The Animal Research Report
"Assessment is always ongoing. Right through the process I am looking and taking notes and recording what I see and what I am not, what I need to teach specifically." Char Soucy
Monitoring student progress is integral to the success of the project. The Project Checklist stapled on the research folder shows students where they are in the process, and which steps they still need to complete. Char meets regularly with groups of students. Ongoing assessment provides information on instructional needs and additional support for small groups or individual students.
Project requirements are defined early and help guide the work. Students take part in defining the criteria for success. Char gives a description for the Satisfactory level and students describe higher and lower levels to develop the rubric for the flip book.
"I told them what a "3" looked like, and they told me what a 1, 2, 4, and 5 would look like. I had to tone them down because even I would not have been able to get a "5" with the criteria they wanted!"
Click image to see enlarged example.
Char wants students to understand how work is being assessed - what is important - and to develop the ability to value their own work. The rubric focuses on the important elements and provides feedback. Requirements are well-defined and attainable.
When the flip books are complete children use the rubric to assess their own work, circling the description in each area that matches their work. If there is a large discrepancy between her assessment and the child's, Char will talk with the child about why that number was chosen. A score of less than 3 is a "redo" and children follow through on sections that need additional effort. Failing is not a possibility "because we won't give up until it is right."
Sharing information with parents
The page with the child's scoring goes home with the flip books so that families can see the process of doing the work and self-assessing. Parents receive regular information on work and progress. Quarterly report cards provide information on the child's stage of development in reading and writing along a continuum, as well as areas of strength and challenges and comments specific to the child.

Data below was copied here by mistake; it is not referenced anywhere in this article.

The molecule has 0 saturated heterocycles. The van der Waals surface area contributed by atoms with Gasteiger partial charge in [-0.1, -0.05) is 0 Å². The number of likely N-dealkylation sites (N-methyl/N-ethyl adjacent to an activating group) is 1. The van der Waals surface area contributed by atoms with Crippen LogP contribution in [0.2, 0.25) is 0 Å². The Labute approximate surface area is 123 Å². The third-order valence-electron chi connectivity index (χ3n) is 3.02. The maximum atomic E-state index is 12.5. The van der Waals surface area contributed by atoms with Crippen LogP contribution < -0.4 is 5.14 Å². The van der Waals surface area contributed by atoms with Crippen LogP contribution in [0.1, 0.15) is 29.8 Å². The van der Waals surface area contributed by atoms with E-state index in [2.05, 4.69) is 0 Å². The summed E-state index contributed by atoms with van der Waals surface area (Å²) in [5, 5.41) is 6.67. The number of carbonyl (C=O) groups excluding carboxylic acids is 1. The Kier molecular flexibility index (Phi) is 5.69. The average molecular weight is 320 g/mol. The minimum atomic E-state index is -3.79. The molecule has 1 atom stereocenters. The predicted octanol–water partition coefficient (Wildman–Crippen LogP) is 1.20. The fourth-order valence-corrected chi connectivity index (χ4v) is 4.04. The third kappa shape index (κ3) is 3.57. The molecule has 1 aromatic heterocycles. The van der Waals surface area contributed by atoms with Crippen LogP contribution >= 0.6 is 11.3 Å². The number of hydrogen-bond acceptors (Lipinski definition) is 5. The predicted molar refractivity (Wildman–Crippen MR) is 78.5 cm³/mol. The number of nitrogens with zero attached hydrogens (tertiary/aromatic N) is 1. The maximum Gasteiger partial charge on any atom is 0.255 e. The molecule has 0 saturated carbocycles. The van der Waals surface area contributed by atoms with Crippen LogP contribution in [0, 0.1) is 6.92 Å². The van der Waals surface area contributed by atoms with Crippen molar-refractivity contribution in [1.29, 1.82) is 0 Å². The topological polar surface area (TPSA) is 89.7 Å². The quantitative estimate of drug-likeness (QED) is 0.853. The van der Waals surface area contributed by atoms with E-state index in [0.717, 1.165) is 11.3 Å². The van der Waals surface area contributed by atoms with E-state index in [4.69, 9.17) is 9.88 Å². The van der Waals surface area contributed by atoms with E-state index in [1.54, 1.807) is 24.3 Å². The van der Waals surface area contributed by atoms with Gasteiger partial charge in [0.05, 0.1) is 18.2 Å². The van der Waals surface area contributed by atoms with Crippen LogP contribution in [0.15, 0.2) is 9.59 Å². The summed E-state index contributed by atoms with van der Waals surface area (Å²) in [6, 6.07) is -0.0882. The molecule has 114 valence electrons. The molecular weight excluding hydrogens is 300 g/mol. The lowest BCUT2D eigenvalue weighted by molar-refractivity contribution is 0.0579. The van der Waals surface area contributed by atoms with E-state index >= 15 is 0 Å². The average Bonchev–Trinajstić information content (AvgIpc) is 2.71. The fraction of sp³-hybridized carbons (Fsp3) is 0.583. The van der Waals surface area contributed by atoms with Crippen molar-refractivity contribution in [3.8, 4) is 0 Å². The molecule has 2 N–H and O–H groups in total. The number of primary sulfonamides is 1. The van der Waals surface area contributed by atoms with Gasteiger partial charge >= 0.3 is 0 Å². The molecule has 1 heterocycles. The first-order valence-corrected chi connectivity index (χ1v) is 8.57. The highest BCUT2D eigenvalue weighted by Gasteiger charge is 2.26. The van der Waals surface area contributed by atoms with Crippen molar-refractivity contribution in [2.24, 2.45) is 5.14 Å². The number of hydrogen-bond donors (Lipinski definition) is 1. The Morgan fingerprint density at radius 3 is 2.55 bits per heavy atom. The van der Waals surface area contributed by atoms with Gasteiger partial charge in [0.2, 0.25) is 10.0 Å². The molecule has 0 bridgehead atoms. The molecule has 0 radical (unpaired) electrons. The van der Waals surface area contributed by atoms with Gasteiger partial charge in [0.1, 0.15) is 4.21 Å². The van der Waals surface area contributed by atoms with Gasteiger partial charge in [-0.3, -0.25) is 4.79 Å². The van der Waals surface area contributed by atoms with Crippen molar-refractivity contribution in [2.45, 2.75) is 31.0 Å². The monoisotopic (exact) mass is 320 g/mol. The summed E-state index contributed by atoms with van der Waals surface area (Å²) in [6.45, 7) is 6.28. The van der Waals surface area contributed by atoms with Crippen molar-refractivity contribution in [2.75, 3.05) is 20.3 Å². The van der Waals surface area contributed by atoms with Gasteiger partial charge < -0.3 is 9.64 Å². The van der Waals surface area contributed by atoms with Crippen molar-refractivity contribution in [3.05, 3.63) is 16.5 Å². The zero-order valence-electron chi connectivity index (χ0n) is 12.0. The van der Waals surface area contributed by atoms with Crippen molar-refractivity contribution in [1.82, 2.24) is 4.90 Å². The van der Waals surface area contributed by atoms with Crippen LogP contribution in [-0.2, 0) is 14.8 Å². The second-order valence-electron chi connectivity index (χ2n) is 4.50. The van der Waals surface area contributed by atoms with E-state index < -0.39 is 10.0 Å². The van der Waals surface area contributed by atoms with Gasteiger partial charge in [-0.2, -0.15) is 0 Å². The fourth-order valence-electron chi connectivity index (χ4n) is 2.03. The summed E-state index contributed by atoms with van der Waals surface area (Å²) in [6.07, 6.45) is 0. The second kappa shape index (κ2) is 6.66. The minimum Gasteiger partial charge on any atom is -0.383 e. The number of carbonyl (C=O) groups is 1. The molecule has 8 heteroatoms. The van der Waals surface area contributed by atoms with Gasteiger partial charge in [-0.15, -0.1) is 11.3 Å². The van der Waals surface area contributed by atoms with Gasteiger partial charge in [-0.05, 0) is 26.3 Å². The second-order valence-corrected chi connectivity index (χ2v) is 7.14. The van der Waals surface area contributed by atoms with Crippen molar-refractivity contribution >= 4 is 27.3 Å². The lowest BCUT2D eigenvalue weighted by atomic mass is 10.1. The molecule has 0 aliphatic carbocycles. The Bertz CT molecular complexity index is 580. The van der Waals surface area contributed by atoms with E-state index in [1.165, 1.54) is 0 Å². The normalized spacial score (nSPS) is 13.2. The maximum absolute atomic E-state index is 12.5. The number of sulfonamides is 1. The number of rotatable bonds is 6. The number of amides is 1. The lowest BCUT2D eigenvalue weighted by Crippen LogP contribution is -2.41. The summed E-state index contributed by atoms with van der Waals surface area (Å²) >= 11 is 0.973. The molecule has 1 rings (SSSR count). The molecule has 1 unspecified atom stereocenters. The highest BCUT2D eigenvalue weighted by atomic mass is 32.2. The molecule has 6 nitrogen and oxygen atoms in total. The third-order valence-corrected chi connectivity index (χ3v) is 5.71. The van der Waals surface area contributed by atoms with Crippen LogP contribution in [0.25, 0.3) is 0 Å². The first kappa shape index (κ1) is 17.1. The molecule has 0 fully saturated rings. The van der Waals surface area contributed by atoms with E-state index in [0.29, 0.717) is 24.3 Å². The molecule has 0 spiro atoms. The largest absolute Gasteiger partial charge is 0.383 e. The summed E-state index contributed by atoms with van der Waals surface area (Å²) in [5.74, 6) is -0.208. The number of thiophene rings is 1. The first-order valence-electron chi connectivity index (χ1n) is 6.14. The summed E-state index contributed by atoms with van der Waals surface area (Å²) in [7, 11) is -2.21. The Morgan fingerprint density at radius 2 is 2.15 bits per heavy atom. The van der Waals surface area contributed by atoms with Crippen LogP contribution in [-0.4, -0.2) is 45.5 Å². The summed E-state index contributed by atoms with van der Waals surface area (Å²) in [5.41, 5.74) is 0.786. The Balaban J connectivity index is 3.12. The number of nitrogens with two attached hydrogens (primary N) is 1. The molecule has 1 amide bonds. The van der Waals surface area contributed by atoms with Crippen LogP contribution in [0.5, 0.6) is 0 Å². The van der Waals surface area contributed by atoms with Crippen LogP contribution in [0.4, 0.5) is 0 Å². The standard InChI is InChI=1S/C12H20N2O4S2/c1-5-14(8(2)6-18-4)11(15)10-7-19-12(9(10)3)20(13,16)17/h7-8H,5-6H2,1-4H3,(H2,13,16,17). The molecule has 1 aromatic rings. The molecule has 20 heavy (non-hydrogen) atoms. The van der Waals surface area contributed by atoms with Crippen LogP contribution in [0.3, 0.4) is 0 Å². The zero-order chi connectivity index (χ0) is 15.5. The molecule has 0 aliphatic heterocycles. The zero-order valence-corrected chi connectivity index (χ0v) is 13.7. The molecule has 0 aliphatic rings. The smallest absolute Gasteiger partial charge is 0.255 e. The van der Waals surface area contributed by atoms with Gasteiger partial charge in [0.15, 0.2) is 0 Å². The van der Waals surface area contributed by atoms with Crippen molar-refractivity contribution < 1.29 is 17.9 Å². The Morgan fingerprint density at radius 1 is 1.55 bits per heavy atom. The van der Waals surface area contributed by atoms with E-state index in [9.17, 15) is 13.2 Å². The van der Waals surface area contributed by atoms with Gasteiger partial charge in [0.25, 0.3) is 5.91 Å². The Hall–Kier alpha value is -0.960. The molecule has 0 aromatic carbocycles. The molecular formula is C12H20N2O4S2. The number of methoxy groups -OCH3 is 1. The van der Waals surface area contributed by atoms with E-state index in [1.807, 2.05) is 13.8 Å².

"I believe people learn best when they construct their own understandings through thoughtfully guided explorations. The key to long-lasting and meaningful learning is engagement. The many types of technology available today can facilitate creating a learning environment where students are engaged and excited about what they are learning. I am just as focused on the process as I am on the specific content of the lesson, which keeps me in the role of active learner right along with my students. The vast amounts of information available today make it imperative that people learn how to find information and discern the credible from the incrediblerather than just learn a body of facts pertaining to a given subject.." Char Soucy
Throughout their work children acquire content knowledge and develop reading and writing skills as they learn how to learn. When students create a picture, research information, or transfer writing from the book into the slide show, Char may ask, "Why are we learning this, what's the point?" They are accustomed to being asked about their work and the purpose of their learning. Class discussions encourage reflection on how the project is going, and how it can be improved. The tone in the classroom is that all children will succeed. With appropriate instruction, support, and attention to learning needs, they do.
Char is reflective about her own work. She strives to balance the call to reach standards with the importance of nurturing the love of learning that serves children well over time. She says, "There's always that pull. I have to get every kid to the standards and yet I have to honor where they are. It's too easy to turn children off of learning by forcing them to go too far too fast. That love of learning takes them much farther than we can take them with our skills practice."
Classrooms@Work is a product of the Northwest Educational Technology Consortium. These materials are in the public domain and may be reproduced without permission. The following acknowledgment is requested on materials which are reproduced: Developed by the Northwest Regional Educational Laboratory, Portland, Oregon.
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